Narendra Modi led the BJP government previously, the candidacy of Ramnath Kovid in 2017 and now Murmu’s candidacy is seen by many as cleverly promoting inclusion to address social injustice. But many critique that there is a hidden agenda. The BJP government is targeting Tribal, other marginalized populations, and scheduled castes before the upcoming assembly election in 2024.  Right after the victory of Murmu’s in the presidential election this week, Modi tweeted, “She [Murmu] has emerged as a ray of hope for our citizens, especially the poor, marginalized and the downtrodden.” 

Murmu’s predecessor, Ramnath Kovind too was the first scheduled caste/Dalit leader from Uttar Pradesh to rise to the country’s post. Many prominent Dalit activists critique that they are unaware of the contributions he made to the community, except that he was known as first head of the state from a scheduled caste—from the “untouchables.”.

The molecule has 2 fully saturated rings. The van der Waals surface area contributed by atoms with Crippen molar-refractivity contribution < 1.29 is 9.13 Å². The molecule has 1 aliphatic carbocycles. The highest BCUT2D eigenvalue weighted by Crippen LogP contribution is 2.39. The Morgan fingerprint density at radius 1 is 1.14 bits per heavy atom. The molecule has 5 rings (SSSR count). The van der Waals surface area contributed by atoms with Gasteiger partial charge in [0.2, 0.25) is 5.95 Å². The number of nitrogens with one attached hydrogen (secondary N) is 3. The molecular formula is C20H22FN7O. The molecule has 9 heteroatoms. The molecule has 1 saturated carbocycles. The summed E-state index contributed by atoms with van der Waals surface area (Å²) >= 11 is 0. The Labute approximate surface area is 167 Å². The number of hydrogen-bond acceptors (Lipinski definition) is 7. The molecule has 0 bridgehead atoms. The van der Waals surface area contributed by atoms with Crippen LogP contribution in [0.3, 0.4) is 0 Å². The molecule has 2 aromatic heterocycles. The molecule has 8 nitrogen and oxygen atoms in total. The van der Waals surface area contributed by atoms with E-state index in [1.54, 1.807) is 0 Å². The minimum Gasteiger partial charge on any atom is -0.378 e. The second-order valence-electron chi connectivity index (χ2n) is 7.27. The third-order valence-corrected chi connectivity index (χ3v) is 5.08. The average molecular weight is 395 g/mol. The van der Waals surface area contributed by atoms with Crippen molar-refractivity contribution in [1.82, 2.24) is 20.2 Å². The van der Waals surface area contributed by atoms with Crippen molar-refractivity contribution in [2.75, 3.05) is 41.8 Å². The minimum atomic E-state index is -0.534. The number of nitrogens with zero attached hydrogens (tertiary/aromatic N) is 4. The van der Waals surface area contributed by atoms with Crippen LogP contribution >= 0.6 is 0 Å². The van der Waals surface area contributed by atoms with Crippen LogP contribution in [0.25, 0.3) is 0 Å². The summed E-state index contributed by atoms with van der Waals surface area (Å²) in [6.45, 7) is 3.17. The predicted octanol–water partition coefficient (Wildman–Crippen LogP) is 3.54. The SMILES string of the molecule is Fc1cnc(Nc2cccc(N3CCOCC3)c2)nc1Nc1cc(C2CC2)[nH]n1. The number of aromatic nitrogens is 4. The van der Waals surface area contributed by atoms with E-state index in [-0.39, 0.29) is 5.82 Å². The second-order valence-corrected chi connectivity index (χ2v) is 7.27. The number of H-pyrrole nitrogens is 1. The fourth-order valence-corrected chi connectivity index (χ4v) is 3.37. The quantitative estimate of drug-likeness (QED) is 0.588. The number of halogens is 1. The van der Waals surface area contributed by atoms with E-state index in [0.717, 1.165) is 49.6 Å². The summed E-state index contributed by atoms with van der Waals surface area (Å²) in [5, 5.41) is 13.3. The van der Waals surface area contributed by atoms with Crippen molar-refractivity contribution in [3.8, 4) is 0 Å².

Therefore, it might perhaps be wrong to compare the newly elected Murmu’s presidency with Evo Morales, an Aymara leader who like Murmu was elected as the first Indigenous president in Bolivia on December 18, 2005. Morales also has made history as one of the longest serving leaders consecutively in office in Latin America, having served almost for 14 years, from 2006 to 2019. The Evo Morales administration sought to secure more rights for Indigenous Peoples and gain greater influence in the government, effectively breaking down traditional patterns of exclusion and systematic oppression. Though the BJP government lately has made efforts to reach out to Tribal Peoples, as they are one of the largest sectors of the population, many see it as tokenism. Only time will tell if Indigenous Peoples in India will have their rights secured and gain greater influence in their country, following the example of Bolivia. 


Photos courtesy of President of India.